ObjectiveThe goal of this study was to investigate the role of CD 19+ B cells within the brain and spinal cord during CNS autoimmunity in a peptide-induced, primarily T-cell-mediated experimental autoimmune encephalomyelitis (EAE) model of MS. We hypothesized that CD19+ B cells outside the CNS drive inflammation in EAE.MethodsWe generated CD19.Cre+/- α4-integrinfl/fl mice. EAE was induced by active immunization with myelin oligodendrocyte glycoprotein peptide (MOGp35-55). Multiparameter flow cytometry was used to phenotype leukocyte subsets in primary and secondary lymphoid organs and the CNS. Serum cytokine levels and Ig levels were assessed by bead array. B-cell adoptive transfer was used to determine the compartment-specific pathogenic role of antigen-specific and non-antigen-specific B cells.ResultsA genetic ablation of α4-integrin in CD19+/- B cells significantly reduced the number of CD19+ B cells in the CNS but does not affect EAE disease activity in active MOGp35-55-induced disease. The composition of B-cell subsets in the brain, primary lymphoid organs, and secondary lymphoid organs of CD19.Cre+/- α4-integrinfl/fl mice was unchanged during MOGp35-55-induced EAE. Adoptive transfer of purified CD19+ B cells from CD19.Cre+/- α4-integrinfl/fl mice or C57BL/6 wild-type (WT) control mice immunized with recombinant rMOG1-125 or ovalbumin323-339 into MOGp35-55-immunized CD19.Cre+/- α4-integrinfl/fl mice caused worse clinical EAE than was observed in MOGp35-55-immunized C57BL/6 WT control mice that did not receive adoptively transferred CD19+ B cells.ConclusionsObservations made in CD19.Cre+/- α4-integrinfl/fl mice in active MOGp35-55-induced EAE suggest a compartment-specific pathogenic role of CD19+ B cells mostly outside of the CNS that is not necessarily antigen specific.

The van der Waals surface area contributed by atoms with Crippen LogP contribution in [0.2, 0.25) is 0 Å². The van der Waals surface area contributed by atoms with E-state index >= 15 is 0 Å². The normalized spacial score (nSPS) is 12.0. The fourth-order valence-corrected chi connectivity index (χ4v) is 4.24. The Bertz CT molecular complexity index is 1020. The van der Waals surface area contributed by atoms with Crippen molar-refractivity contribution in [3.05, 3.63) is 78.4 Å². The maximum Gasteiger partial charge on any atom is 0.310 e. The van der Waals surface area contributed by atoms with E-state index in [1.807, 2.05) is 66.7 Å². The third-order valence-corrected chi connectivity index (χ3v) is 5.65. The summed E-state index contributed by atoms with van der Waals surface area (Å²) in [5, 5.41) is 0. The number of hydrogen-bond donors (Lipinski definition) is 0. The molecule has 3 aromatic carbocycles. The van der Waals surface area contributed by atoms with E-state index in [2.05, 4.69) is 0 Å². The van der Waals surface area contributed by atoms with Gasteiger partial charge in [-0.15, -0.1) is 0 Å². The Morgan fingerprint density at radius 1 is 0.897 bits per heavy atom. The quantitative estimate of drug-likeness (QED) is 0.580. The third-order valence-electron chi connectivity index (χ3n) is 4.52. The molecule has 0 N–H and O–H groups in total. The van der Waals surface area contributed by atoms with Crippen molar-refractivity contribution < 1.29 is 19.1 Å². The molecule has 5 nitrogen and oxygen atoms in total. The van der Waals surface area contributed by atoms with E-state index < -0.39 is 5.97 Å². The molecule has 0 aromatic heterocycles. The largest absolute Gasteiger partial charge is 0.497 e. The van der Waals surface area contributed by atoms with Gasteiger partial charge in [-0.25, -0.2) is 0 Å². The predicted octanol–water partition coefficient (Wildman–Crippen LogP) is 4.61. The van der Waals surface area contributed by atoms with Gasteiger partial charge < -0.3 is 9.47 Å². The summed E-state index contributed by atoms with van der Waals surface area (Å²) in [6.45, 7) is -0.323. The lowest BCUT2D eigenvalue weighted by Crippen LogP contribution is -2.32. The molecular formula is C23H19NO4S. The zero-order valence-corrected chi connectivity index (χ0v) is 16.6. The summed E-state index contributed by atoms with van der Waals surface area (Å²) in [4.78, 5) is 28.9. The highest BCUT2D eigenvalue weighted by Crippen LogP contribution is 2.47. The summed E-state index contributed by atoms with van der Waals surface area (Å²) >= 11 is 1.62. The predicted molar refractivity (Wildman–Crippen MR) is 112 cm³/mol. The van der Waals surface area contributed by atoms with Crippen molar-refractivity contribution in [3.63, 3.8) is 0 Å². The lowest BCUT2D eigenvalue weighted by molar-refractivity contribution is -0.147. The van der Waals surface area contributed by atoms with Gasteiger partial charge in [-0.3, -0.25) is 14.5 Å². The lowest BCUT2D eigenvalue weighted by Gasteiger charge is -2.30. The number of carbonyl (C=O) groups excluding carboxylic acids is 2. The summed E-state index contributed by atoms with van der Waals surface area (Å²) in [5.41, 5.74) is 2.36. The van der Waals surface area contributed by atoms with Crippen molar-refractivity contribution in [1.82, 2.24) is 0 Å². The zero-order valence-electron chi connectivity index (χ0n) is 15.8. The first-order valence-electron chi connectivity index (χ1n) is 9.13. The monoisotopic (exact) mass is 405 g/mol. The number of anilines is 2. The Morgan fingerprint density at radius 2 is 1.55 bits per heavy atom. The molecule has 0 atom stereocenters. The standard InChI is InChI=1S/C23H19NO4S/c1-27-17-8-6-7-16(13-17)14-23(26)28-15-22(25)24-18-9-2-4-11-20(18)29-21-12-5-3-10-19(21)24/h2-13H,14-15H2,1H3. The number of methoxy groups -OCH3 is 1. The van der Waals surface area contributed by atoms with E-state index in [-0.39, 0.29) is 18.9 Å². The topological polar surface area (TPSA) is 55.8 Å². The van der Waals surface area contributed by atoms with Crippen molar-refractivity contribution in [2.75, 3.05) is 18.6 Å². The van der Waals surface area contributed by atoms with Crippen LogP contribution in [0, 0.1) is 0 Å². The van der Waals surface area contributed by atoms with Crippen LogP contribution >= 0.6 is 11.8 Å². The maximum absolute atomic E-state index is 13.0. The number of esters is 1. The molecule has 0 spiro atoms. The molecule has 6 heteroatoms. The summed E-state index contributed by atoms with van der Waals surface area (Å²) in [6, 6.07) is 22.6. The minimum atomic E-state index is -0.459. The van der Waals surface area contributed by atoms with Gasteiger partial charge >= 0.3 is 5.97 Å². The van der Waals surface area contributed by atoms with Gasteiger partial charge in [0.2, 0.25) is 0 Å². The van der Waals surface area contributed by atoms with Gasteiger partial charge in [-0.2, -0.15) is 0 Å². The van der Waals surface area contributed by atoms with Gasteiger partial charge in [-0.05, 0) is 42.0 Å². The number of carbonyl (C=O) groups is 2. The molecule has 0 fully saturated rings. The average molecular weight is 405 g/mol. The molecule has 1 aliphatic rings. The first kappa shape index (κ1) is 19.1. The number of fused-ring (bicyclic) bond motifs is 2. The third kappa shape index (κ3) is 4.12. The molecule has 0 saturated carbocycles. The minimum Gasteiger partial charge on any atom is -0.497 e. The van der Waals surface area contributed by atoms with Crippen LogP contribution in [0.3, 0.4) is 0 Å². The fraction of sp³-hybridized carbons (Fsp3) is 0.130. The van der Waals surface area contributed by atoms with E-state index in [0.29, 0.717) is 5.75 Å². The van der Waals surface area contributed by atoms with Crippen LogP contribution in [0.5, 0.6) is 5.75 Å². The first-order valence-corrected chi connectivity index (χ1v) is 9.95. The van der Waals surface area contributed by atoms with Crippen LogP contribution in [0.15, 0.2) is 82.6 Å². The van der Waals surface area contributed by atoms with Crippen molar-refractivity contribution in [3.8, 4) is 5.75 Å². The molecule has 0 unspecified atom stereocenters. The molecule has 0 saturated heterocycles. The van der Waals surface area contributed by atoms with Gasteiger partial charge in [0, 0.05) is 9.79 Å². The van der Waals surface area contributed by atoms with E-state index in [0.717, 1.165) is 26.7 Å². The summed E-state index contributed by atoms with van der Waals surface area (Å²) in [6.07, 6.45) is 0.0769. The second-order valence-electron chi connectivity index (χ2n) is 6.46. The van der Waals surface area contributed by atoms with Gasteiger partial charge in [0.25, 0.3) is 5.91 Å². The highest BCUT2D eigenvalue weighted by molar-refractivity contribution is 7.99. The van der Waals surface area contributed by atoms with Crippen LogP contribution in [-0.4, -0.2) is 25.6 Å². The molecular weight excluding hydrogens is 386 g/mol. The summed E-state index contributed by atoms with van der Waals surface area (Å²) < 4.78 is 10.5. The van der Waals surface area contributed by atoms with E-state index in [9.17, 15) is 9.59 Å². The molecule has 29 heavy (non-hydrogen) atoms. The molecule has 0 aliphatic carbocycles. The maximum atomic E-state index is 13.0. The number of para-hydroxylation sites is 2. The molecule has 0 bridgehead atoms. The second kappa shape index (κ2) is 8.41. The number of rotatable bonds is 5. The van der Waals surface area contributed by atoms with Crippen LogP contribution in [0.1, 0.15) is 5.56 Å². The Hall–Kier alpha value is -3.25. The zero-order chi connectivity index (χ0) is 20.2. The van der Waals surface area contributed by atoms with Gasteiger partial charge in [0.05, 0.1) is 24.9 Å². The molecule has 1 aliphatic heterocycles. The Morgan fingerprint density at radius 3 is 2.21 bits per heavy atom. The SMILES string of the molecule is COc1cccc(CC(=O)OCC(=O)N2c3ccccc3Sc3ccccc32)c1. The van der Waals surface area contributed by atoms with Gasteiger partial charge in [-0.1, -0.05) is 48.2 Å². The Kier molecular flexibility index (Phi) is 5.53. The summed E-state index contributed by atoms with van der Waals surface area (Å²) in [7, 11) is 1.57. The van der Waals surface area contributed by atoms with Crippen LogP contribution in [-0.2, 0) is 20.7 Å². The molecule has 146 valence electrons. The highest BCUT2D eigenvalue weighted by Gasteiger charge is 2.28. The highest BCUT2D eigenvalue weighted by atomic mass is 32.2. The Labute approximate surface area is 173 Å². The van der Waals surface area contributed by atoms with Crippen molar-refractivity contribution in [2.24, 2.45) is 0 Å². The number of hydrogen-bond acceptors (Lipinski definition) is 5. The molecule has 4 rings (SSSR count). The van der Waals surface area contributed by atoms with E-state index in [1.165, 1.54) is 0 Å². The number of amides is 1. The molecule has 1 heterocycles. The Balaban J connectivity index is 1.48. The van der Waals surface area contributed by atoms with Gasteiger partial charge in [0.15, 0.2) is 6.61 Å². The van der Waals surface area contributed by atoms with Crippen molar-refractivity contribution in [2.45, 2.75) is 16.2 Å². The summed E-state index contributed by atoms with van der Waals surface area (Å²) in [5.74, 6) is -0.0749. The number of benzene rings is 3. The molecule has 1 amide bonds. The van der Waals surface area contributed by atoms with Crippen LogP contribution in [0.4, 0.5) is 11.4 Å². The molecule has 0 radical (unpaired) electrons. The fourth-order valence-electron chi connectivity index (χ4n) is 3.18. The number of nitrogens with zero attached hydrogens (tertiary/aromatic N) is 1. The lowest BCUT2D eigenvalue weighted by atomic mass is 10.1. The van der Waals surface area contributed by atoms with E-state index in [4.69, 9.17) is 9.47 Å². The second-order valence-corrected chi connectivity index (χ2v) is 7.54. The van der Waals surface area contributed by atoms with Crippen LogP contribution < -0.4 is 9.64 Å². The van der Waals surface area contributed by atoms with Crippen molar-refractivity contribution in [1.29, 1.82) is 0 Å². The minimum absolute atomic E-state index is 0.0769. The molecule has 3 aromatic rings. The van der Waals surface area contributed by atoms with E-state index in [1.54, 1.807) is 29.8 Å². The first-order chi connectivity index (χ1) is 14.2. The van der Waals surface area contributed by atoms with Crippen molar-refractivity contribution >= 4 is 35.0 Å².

ASJC Scopus subject areas
- Clinical Neurology